What’s driving current mortgage rates?
Mortgage rates today are mostly unchanged, unless you are lucky enough to be eligible for a VA home loan. those rates dropped like rocks.
This morning, we got a lot of news, including the unemployment numbers that normally come out on Thursdays.
Weekly Jobless Claims fell for the first time in two weeks, but the numbers pretty much came in as expected, and it’s only a weekly report, so not the most important.
Durable Goods Orders, which are purchases of big-ticket items and an indicator of economic health, fell by 1.2 percent, when experts had predicted they would increase by .5 percent. That’s a big deal because it means the economy is perhaps not doing as we as expected. Which is good for mortgage rates.
Consumer Sentiment, on the other hand, fell to 98.5. that would be good for rates, except that economists had anticipated a drop to 98. So this news was slightly better for the economy, which is slightly not-good for rates.
Later today, we’ll get the minutes from the latest Fed meeting. That could cause big rate changes, or nothing at all. It depends on whether they have anything surprising to say. Investors look at these carefully, so if you’re floating a mortgage rate, you should, too. They are released at 2 PM EST.Verify your new rate (Sep 24th, 2018)
Today’s mortgage rates
|Conventional 30 yr Fixed||3.750||3.750||Unchanged|
|Conventional 15 yr Fixed||3.250||3.250||Unchanged|
|Conventional 5 yr ARM||3.375||3.830||Unchanged|
|30 year fixed FHA||3.375||4.360||Unchanged|
|15 year fixed FHA||3.125||4.072||Unchanged|
|5 year ARM FHA||3.250||4.345||Unchanged|
|30 year fixed VA||3.500||3.672||-0.13%|
|15 year fixed VA||3.250||3.559||-0.13%|
|5 year ARM VA||3.500||3.626||-0.04%|
Financial data that affect today’s mortgage rates
Today’s data are all over the place — some good for rates (gold, Treasuries), some bad (oil), and mostly neutral. I don’t expect major rate changes unless the Fed does something really crazy this afternoon.
- Major stock indexes are mixed this morning. Not much change, so pretty much neutral.
- Gold prices rose $10 an ounce to $1,292 (Good for rates. Gold tends to rise when investors worry about the economy. And worried investors tend to push rates lower).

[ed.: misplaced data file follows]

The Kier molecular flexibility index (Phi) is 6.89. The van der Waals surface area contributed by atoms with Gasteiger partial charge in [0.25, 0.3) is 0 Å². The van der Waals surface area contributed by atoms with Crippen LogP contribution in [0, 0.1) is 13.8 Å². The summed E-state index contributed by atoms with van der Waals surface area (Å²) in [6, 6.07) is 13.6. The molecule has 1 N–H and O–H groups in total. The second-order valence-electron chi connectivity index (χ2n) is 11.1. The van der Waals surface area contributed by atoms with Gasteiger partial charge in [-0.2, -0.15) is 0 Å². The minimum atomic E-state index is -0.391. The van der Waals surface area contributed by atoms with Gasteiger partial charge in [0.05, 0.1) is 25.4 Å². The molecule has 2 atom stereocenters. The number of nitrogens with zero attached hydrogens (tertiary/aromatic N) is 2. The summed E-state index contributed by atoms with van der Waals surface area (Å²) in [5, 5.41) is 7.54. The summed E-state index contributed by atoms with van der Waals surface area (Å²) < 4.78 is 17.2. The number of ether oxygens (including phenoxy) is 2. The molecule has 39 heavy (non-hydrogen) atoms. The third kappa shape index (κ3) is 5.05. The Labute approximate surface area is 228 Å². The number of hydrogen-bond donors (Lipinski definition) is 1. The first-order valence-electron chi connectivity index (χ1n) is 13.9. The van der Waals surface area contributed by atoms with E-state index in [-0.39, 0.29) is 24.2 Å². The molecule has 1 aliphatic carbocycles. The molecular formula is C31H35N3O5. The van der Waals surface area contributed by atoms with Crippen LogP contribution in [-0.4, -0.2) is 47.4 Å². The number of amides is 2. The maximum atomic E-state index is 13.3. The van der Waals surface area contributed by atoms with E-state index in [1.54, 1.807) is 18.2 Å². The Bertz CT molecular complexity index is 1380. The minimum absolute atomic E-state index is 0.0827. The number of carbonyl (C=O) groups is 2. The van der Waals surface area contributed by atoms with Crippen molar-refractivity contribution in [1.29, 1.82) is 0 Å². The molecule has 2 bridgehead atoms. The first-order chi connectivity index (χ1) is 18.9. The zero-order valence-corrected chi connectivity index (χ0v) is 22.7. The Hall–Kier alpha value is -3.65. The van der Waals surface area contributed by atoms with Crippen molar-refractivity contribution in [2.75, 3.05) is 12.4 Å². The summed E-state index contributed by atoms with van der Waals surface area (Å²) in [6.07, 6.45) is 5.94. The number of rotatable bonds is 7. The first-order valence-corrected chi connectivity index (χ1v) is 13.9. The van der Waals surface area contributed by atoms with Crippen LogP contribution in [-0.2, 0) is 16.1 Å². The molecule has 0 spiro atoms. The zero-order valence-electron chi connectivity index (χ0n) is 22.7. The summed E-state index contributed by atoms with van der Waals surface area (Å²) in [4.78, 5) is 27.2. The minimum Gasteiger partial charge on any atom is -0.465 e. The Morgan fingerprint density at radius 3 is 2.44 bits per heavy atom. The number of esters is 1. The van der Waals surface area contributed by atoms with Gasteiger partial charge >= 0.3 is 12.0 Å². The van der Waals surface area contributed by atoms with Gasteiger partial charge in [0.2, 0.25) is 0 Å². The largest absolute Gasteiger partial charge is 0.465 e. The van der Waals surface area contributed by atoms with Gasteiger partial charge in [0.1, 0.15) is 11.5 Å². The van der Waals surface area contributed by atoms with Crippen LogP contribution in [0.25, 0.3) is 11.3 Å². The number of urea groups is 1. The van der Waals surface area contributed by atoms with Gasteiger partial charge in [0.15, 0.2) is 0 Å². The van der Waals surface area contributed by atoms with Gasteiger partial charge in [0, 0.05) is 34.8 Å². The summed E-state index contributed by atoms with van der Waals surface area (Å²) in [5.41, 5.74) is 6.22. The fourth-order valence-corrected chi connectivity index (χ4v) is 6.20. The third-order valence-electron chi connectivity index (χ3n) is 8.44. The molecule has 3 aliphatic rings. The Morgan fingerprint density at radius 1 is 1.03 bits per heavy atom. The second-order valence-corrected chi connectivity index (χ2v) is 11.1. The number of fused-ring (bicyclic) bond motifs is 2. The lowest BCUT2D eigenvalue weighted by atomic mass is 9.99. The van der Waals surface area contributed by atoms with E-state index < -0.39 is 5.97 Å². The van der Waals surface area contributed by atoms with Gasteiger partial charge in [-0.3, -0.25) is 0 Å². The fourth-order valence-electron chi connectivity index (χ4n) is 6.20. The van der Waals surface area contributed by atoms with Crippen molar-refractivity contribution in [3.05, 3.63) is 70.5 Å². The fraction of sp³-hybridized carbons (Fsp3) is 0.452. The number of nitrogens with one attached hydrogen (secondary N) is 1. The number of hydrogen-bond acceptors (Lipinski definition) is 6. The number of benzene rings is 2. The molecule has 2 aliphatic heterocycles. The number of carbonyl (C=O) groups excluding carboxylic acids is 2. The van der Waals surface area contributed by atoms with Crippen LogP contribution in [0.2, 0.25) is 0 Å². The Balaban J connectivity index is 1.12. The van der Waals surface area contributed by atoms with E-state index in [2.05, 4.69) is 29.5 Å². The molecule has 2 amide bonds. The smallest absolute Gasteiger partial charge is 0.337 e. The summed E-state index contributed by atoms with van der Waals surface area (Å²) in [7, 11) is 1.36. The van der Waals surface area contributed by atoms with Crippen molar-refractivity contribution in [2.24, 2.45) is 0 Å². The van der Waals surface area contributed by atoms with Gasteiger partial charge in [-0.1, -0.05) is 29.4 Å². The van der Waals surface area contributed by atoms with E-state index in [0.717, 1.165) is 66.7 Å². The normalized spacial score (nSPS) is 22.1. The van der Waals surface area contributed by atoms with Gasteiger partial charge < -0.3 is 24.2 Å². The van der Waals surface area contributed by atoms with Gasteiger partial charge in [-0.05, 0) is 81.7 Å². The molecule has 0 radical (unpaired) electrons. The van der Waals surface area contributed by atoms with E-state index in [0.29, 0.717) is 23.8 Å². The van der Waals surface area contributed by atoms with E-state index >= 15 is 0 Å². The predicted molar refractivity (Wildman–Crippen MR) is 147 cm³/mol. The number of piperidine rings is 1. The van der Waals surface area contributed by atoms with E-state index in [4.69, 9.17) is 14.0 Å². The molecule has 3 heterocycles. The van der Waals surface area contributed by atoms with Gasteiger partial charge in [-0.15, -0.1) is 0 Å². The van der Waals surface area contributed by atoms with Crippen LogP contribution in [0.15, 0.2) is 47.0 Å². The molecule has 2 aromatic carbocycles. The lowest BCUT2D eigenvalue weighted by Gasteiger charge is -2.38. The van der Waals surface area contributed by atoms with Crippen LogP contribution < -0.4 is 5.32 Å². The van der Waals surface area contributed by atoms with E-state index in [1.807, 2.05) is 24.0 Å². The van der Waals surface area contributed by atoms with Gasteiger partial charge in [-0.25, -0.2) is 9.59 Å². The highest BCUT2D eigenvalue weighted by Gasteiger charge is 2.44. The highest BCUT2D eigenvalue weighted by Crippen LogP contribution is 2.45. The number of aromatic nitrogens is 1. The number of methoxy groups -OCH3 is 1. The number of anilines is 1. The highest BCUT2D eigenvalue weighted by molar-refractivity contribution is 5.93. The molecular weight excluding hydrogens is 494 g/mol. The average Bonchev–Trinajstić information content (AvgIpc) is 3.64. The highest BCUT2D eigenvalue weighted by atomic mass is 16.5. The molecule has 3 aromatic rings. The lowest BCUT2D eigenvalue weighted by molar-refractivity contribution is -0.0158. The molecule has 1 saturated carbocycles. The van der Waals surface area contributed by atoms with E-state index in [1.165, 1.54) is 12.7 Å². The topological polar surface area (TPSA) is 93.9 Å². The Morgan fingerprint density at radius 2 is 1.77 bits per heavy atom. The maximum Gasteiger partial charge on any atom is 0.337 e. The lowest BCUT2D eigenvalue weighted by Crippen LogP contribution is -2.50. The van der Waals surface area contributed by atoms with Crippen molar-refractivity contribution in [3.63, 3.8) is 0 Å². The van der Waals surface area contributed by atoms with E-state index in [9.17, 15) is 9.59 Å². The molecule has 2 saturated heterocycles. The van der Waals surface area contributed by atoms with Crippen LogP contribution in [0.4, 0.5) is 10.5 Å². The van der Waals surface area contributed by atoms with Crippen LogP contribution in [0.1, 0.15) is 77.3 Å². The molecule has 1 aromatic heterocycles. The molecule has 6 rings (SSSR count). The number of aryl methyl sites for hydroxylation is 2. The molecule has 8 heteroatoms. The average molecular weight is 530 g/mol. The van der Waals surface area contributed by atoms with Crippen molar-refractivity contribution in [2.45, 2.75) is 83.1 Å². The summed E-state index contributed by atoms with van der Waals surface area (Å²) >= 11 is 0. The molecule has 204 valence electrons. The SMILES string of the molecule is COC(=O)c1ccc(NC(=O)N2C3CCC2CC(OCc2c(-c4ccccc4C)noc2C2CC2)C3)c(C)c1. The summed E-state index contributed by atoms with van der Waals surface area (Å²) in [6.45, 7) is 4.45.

- Oil rose $1 to$58 (bad for rates, because higher energy prices play a large role in creating inflation)
- The yield on ten-year Treasuries fell one basis point (1/100th of 1 percent) to 2.34 percent (good for rates, because mortgage rates tend to follow Treasuries)
- CNNMoney’s Fear & Greed Index remained unchanged at 55. That’s about as neutral as it gets.
Mortgage rates today remain very favorable for anyone considering homeownership. Residential financing is still affordable.
Thanksgiving takes up the rest of the spotlight this week. Wednesday is the busy day, combining the reports of several days.
Rate lock recommendation
Rate indicators are all over the place today. And this week could be volatile because holiday weeks usually mean less trading, so smaller events can create larger movements. I’d probably wait until next week, unless a need a rate available today.
In general, 30-day is the standard price most lenders will (should) quote you. The 15-day option should get you a discount, and locks over 30 days usually cost more.
If you want to “set it and forget it,” though, current mortgage rates are attractive enough to make that an okay move.
- LOCK if closing in 7 days
- LOCK if closing in 15 days
- LOCK if closing in 30 days
- FLOAT if closing in 45 days
- FLOAT if closing in 60 days
What causes rates to rise and fall?
Mortgage interest rates depend on a great deal on the expectations of investors. Good economic news tends to be bad for interest rates, because an active economy raises concerns about inflation. Inflation causes fixed-income investments like bonds to lose value, and that causes their yields (another way of saying interest rates) to increase.
For example, suppose that two years ago, you bought a $1,000 bond paying five percent interest ($50) each year. (This is called its “coupon rate.”) That’s a pretty good rate today, so lots of investors want to buy it from you. You sell your $1,000 bond for $1,200.
When rates fall
The buyer gets the same $50 a year in interest that you were getting. However, because he paid more for the bond, his interest rate is not five percent.
- Your interest rate: $50 annual interest / $1,000 = 5.0%
- Your buyer’s interest rate: $50 annual interest / $1,200 = 4.2%
The buyer gets an interest rate, or yield, of only 4.2 percent. And that’s why, when demand for bonds increases and bond prices go up, interest rates go down.
When rates rise
However, when the economy heats up, the potential for inflation makes bonds less appealing. With fewer people wanting to buy bonds, their prices decrease, and then interest rates go up.
Imagine that you have your $1,000 bond, but you can’t sell it for $1,000, because unemployment has dropped and stock prices are soaring. You end up getting $700. The buyer gets the same $50 a year in interest, but the yield looks like this:
- $50 annual interest / $700 = 7.1%
The buyer’s interest rate is now slightly more than seven percent. Interest rates and yields are not mysterious. You calculate them with simple math.Verify your new rate (Sep 24th, 2018)